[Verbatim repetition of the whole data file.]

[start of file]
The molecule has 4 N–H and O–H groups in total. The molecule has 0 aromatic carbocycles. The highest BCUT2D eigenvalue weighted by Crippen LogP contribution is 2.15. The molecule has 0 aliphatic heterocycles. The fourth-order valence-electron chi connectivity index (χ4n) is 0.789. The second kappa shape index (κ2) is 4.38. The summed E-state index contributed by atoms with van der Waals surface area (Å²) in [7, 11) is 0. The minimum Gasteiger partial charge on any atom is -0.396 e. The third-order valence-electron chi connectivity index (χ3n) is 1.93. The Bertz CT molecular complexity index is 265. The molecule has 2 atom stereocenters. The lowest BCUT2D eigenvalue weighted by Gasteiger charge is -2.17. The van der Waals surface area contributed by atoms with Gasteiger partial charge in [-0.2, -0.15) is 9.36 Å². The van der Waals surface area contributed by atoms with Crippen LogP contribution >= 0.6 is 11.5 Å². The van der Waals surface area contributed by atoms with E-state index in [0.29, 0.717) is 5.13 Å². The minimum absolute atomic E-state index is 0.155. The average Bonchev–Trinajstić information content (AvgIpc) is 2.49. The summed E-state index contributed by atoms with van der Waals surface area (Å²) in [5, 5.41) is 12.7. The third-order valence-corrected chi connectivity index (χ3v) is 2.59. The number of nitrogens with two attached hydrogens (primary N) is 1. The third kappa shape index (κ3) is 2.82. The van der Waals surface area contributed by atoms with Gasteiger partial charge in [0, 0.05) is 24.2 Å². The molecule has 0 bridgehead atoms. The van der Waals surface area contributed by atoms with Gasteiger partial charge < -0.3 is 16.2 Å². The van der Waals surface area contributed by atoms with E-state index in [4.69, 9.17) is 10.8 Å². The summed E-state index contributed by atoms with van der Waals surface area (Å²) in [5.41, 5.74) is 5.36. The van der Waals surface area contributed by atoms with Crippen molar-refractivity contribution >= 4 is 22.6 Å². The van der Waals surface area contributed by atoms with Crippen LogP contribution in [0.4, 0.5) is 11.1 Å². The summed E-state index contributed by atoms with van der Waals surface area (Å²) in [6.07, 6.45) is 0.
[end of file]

The molecule has 4 N–H and O–H groups in total. The molecule has 0 aromatic carbocycles. The highest BCUT2D eigenvalue weighted by Crippen LogP contribution is 2.15. The molecule has 0 aliphatic heterocycles. The fourth-order valence-electron chi connectivity index (χ4n) is 0.789. The second kappa shape index (κ2) is 4.38. The summed E-state index contributed by atoms with van der Waals surface area (Å²) in [7, 11) is 0. The minimum Gasteiger partial charge on any atom is -0.396 e. The third-order valence-electron chi connectivity index (χ3n) is 1.93. The Bertz CT molecular complexity index is 265. The molecule has 2 atom stereocenters. The lowest BCUT2D eigenvalue weighted by Gasteiger charge is -2.17. The van der Waals surface area contributed by atoms with Gasteiger partial charge in [-0.2, -0.15) is 9.36 Å². The van der Waals surface area contributed by atoms with Crippen LogP contribution >= 0.6 is 11.5 Å². The van der Waals surface area contributed by atoms with E-state index in [0.29, 0.717) is 5.13 Å². The minimum absolute atomic E-state index is 0.155. The average Bonchev–Trinajstić information content (AvgIpc) is 2.49. The summed E-state index contributed by atoms with van der Waals surface area (Å²) in [5, 5.41) is 12.7. The third-order valence-corrected chi connectivity index (χ3v) is 2.59. The number of nitrogens with two attached hydrogens (primary N) is 1. The third kappa shape index (κ3) is 2.82. The van der Waals surface area contributed by atoms with Gasteiger partial charge in [0, 0.05) is 24.2 Å². The molecule has 0 bridgehead atoms. The van der Waals surface area contributed by atoms with Gasteiger partial charge < -0.3 is 16.2 Å². The van der Waals surface area contributed by atoms with E-state index in [4.69, 9.17) is 10.8 Å². The summed E-state index contributed by atoms with van der Waals surface area (Å²) in [5.41, 5.74) is 5.36. The van der Waals surface area contributed by atoms with Crippen molar-refractivity contribution >= 4 is 22.6 Å². The van der Waals surface area contributed by atoms with Crippen LogP contribution in [0.4, 0.5) is 11.1 Å². The summed E-state index contributed by atoms with van der Waals surface area (Å²) in [6.07, 6.45) is 0.